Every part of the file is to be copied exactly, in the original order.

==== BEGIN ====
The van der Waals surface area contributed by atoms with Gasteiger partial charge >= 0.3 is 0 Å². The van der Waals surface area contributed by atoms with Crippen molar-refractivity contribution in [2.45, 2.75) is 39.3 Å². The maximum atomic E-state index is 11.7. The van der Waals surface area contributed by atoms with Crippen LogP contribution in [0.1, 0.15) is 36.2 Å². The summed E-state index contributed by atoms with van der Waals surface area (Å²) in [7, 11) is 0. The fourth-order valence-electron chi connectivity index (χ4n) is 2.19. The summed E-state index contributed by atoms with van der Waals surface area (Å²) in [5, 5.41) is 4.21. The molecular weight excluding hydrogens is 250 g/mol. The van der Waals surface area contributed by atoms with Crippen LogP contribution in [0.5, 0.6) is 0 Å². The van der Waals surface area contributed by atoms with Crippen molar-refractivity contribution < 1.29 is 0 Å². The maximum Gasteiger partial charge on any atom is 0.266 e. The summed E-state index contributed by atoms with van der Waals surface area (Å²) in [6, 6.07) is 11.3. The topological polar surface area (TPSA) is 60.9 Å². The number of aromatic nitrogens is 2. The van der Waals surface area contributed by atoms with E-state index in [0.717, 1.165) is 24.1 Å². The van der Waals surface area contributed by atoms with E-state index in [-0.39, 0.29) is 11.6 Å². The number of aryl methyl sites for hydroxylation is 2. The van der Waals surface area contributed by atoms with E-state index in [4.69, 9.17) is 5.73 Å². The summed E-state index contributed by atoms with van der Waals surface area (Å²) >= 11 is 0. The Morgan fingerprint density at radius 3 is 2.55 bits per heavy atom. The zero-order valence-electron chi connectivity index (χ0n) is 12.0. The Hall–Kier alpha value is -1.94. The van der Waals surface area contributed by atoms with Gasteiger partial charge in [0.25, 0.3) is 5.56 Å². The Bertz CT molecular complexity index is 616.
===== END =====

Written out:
The van der Waals surface area contributed by atoms with Gasteiger partial charge >= 0.3 is 0 Å². The van der Waals surface area contributed by atoms with Crippen molar-refractivity contribution in [2.45, 2.75) is 39.3 Å². The maximum atomic E-state index is 11.7. The van der Waals surface area contributed by atoms with Crippen LogP contribution in [0.1, 0.15) is 36.2 Å². The summed E-state index contributed by atoms with van der Waals surface area (Å²) in [7, 11) is 0. The fourth-order valence-electron chi connectivity index (χ4n) is 2.19. The summed E-state index contributed by atoms with van der Waals surface area (Å²) in [5, 5.41) is 4.21. The molecular weight excluding hydrogens is 250 g/mol. The van der Waals surface area contributed by atoms with Crippen LogP contribution in [0.5, 0.6) is 0 Å². The van der Waals surface area contributed by atoms with Crippen molar-refractivity contribution < 1.29 is 0 Å². The maximum Gasteiger partial charge on any atom is 0.266 e. The summed E-state index contributed by atoms with van der Waals surface area (Å²) in [6, 6.07) is 11.3. The topological polar surface area (TPSA) is 60.9 Å². The number of aromatic nitrogens is 2. The van der Waals surface area contributed by atoms with E-state index in [0.717, 1.165) is 24.1 Å². The van der Waals surface area contributed by atoms with E-state index in [-0.39, 0.29) is 11.6 Å². The number of aryl methyl sites for hydroxylation is 2. The van der Waals surface area contributed by atoms with E-state index in [4.69, 9.17) is 5.73 Å². The summed E-state index contributed by atoms with van der Waals surface area (Å²) >= 11 is 0. The Morgan fingerprint density at radius 3 is 2.55 bits per heavy atom. The zero-order valence-electron chi connectivity index (χ0n) is 12.0. The Hall–Kier alpha value is -1.94. The van der Waals surface area contributed by atoms with Gasteiger partial charge in [0.25, 0.3) is 5.56 Å². The Bertz CT molecular complexity index is 616.